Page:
A doctor examines a child’s fractured arm at an FSA camp clinic in Weslaco, Texas
in 1942

A doctor examines a child’s fractured arm at an FSA camp clinic in Weslaco, Texas in 1942

Early in my career I was deeply affected by the photographs of the Farm Security Administration (FSA). It is a visual record of American life between 1935 and 1944.

This was a U.S. government photography project headed for most of its existence by Roy E. Stryker. It is still the most famous documentary photography project ever undertaken. Some of the better-known photographers were Dorothea Lange, Marion Post Wolcott, Arthur Rothstein, Walker Evans, and Russell Lee.

The photographs touched me because they were about ordinary lives. And it was not lost on me that women were deeply involved in this work. Dozens of books have been published about the individual photographers and on the entire body of work.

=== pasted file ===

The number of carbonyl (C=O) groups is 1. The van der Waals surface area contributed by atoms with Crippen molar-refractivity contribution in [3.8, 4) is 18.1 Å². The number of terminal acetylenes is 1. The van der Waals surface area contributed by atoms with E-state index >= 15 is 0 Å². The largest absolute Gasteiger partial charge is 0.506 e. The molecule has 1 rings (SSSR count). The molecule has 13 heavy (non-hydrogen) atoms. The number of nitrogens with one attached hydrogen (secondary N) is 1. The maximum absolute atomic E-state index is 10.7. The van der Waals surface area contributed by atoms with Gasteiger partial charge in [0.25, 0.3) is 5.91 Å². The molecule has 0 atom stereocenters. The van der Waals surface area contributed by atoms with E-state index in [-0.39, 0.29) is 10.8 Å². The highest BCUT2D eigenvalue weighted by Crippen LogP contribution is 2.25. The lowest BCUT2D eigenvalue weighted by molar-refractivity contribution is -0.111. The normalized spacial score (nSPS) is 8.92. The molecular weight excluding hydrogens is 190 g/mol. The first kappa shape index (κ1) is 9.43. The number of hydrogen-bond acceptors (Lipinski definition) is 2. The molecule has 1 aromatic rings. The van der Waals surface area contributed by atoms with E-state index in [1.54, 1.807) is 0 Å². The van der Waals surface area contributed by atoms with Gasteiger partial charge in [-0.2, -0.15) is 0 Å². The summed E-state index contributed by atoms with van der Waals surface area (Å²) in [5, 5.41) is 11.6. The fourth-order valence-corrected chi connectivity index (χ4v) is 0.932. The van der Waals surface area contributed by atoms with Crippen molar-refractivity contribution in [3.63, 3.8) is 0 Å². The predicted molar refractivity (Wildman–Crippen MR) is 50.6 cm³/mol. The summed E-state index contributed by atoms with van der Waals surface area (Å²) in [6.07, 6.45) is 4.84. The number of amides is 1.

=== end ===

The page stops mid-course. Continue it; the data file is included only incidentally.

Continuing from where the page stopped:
In 1976 I searched for and found first-time parents in Louisville, Kentucky willing to let me photograph the first year of life with their new baby. I went on to spend 42 years (and continuing) documenting the McGarvey family. Always in the back of my mind I was remembering the work of the FSA photographers making a record of daily life. That famous project was the root of the personal project that has spanned most of my life.

There are important stories to tell about the major subjects of the day, but I am most interested in the ordinary stories that seem insignificant in the moment but are the cultural artifacts of our time.

The original parents of the family I am documenting have four grandchildren and another one on the way. 

Farm Security Administration

Commissioned by U.S. government


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